When agreement is defined as response options four to seven, the agreement rate grows to 78 per cent. Who supports equal rights? Examination of the HILDA Survey data revealed marked differences in the degree of support for equal rights for same-sex couples across population subgroups. Such support was significantly greater among: Once these factors were accounted for, there were few and small differences across Australia's states and territories.
Who supports equal rights for same-sex couples? Who sits on the fence? This is an important portion of the Australian population. They represent those who may be swayed in either direction. Social change There are a couple of legal hurdles the survey has to clear before you'll have you say. The longitudinal nature of the HILDA Survey data enabled us to compare trends over time in support for the rights of same-sex couples between population segments.
Between and , support rates increased across all of the population subgroups under scrutiny. This was even the case among groups that expressed the lowest levels of support. For the most part, the group differences in support rates reported before remain reasonably constant over time.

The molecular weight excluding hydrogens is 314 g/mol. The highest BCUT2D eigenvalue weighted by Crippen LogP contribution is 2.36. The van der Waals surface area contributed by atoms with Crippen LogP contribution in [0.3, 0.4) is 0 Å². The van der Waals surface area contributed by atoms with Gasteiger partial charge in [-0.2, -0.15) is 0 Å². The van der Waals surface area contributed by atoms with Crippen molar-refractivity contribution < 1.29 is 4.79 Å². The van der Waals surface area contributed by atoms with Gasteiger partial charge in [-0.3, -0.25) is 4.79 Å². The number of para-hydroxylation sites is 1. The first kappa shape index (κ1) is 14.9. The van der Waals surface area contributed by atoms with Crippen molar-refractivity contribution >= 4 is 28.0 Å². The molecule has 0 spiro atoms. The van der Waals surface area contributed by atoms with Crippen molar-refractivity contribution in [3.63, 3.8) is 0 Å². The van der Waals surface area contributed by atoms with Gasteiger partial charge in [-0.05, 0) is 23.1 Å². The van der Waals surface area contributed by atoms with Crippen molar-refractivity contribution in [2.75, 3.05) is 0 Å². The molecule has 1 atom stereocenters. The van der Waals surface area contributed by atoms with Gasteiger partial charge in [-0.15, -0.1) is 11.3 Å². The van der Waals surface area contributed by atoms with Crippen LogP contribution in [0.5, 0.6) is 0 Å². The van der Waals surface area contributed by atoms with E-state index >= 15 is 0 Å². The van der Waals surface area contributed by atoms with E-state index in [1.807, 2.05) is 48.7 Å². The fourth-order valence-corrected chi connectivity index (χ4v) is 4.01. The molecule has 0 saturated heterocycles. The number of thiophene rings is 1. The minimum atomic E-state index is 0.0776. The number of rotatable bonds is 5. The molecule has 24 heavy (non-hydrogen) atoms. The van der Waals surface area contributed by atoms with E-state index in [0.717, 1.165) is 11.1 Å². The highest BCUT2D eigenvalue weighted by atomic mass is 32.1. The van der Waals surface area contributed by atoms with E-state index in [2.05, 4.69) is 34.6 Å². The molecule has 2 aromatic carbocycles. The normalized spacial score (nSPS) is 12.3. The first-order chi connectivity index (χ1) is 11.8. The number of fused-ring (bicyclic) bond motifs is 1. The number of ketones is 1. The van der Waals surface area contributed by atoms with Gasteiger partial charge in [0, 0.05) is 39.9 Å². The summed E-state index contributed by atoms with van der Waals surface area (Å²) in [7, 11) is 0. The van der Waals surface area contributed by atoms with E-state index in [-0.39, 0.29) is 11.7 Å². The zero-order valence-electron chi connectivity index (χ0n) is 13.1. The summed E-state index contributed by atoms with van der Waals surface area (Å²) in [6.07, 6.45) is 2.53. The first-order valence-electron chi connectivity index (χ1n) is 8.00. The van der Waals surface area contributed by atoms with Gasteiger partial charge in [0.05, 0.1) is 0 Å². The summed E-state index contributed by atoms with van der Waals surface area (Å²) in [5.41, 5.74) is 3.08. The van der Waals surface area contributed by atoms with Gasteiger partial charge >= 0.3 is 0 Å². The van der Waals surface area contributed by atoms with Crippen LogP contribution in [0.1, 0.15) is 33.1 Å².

Interesting exceptions included a reduced "support premium" associated with holding university-level qualifications, and increasing religious disparities. What does all this mean? The figures reveal an overwhelming tide of support toward the rights of same-sex couples within Australian society.
However, certain population groups are clearly lagging behind in their support. This includes male, older, and religious Australians, and those from non-English-speaking backgrounds. These same traits are also predictive of being undecided on the issue. This implies campaigners for a Yes vote should redouble efforts in putting forward arguments that appeal to these groups.
Even with a favourable outcome, the moral scrutiny to which the LGBT community is being subjected will likely have long-term negative consequences. Social friction and debates about the rights of same-sex couples are unlikely to disappear after the survey. Our results point toward population groups that will need further convincing.